Bounce effects like AZ, Scoop Up Cyclone, and Super Scoop Up allow you to get Shaymin-EX out of harm’s way after using it or to reuse Set Up.  Shaymin-EX with Super Scoop Up enabled Seismitoad-EX decks to rip through themselves before using the (now banned) Lysandre’s Trump Card to toss the discard pile back into the deck.  Sky Return also provided a way of bouncing Shaymin-EX back into hand; 30 damage for two Energy isn’t great, but it could often be surprisingly handy, and as everything attached to it returned to the hand alongside Shaymin-EX, you could freely use Double Colorless Energy and Muscle Band to make the hit a little better.  When using multiple Shaymin-EX in a single turn, this was sometimes an important trick to thin your hand without a valuable Tool and/or Energy card.  Ninja Boy also combos nicely with Shaymin-EX.  All these wonderful tricks meant that, even though Shaymin-EX offered such an easy two Prizes, it was an obvious two count in most decks, with some running three or even the full four.  Note the past tense; now Shaymin-EX has finally fallen out of “staple” status, with more decks opting for one or none.  What happened?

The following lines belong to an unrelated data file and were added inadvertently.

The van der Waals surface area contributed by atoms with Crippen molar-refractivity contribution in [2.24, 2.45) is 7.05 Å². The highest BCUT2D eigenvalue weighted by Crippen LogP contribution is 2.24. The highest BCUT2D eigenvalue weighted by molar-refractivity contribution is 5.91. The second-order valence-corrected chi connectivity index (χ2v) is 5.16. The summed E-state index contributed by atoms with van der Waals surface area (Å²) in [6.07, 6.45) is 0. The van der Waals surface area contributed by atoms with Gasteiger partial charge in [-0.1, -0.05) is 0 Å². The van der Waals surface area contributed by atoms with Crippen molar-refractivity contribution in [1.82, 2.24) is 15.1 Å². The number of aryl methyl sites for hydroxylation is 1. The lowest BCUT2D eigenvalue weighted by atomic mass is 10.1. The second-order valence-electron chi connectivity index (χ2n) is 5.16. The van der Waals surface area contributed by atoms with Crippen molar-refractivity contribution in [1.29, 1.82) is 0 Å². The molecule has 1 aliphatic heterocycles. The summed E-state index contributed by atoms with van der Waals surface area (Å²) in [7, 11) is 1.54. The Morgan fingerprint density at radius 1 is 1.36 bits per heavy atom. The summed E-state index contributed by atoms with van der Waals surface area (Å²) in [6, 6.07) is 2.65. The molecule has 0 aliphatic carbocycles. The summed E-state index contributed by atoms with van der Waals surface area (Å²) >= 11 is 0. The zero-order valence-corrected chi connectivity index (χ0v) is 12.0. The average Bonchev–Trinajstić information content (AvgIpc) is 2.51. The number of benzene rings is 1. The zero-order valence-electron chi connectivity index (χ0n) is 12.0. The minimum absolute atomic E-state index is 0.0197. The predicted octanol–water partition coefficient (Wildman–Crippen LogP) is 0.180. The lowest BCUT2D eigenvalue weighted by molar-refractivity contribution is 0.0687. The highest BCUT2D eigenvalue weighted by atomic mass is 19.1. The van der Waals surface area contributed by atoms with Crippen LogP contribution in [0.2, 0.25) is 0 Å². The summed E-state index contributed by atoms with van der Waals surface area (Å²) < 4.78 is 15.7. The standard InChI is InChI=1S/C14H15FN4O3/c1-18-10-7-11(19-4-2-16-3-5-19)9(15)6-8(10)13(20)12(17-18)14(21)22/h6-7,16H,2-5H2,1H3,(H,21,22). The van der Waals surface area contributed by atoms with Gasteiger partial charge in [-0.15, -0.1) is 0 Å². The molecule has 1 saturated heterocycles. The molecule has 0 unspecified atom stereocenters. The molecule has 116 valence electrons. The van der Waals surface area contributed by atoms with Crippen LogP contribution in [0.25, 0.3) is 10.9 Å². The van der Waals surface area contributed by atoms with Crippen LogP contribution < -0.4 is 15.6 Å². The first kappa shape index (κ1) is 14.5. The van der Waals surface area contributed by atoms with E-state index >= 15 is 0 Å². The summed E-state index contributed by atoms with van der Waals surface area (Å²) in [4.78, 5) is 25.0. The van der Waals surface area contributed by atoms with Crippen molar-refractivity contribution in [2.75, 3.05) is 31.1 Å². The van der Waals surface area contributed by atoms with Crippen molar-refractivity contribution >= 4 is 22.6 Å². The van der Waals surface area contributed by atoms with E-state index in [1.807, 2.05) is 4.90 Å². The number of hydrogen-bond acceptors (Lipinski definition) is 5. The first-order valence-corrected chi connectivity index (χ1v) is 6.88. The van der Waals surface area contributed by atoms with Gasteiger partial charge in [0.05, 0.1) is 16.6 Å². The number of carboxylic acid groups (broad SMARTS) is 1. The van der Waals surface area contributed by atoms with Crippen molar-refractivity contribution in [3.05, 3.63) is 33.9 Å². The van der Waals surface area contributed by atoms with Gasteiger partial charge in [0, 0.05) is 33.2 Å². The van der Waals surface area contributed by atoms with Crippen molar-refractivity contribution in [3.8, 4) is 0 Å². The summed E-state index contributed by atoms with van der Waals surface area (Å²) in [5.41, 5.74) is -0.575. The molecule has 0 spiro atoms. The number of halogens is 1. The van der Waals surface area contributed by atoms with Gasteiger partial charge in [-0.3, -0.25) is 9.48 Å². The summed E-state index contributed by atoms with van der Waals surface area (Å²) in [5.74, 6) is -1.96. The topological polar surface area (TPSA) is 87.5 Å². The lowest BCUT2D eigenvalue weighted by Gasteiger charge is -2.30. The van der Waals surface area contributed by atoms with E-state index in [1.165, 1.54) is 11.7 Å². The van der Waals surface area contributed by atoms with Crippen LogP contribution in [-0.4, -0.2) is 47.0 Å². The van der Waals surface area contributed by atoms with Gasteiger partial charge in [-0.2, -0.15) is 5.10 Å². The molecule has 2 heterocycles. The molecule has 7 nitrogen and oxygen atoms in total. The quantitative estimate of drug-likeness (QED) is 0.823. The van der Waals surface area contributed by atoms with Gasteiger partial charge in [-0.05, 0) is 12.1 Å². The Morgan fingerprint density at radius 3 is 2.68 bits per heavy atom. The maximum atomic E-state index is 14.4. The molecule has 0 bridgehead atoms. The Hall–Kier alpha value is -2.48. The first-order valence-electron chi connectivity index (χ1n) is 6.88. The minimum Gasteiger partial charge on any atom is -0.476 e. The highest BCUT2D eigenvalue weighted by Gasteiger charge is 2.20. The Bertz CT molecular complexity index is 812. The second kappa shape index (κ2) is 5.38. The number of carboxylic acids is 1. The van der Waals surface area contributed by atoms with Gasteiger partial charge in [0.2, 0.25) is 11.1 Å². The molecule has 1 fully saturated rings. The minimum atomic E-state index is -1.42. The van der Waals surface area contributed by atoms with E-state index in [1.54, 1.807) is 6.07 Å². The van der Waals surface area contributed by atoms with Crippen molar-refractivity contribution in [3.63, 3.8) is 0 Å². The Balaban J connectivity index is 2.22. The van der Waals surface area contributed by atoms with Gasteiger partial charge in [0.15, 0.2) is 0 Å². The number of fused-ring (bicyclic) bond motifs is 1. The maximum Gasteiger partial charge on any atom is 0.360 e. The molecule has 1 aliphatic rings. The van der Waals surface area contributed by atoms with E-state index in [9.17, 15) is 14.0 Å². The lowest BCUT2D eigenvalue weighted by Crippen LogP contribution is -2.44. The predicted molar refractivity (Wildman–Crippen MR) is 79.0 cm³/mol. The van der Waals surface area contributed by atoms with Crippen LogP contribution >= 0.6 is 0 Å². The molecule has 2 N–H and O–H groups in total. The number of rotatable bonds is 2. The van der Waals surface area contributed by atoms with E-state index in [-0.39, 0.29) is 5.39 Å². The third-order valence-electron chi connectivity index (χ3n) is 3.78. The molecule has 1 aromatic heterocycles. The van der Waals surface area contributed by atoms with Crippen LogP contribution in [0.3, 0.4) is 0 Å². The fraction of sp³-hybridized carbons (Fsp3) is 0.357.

Tapu Lele-GX provides another way for Ultra Ball and similar Pokémon search to bail you out of a dead hand, without the Achilles’ Heel of a large hand diminishing (or denying the help - a real risk with Shaymin-EX and its Set Up Ability.  Of course, this does not lend itself to as explosive of an opening; Tapu Lele-GX can fetch a draw Supporter, while Shaymin-EX could be used alongside a draw Supporter.  Tapu Lele-GX is less vulnerable on the Bench (it has no Weakness and 60 more HP) and can deal a decent bit of damage when used as an attacker.  Octillery (XY: BREAKthrough 33/162) and its “Abyssal Hand” Ability has often been thought of as the budget version of Shaymin-EX, allowing you to draw until you have five cards in hand (once each turn) without requiring a fragile Pokémon-EX (though as a Stage 1 and not a Basic).  Oranguru is another still recent rival; its “Instruct” Ability only allows you to draw until you have three cards in hand but not only is this another “Once per turn…” effect, it is a Basic with 120 HP and worth only a single Prize and a still decent attack.  The other big shift for the metagame has been how Item usage is becoming more subdued due to a somewhat hostile metagame.  Tapu Lele-GX can still bail you out of a jam against Item lock, while Garbodor (SM: Guardians Rising 51/145) discourages decks from running the Items that were easy to spam from your hand… together, this makes lowering your hand size to capitalize upon Set Up more difficult (sometimes impossible).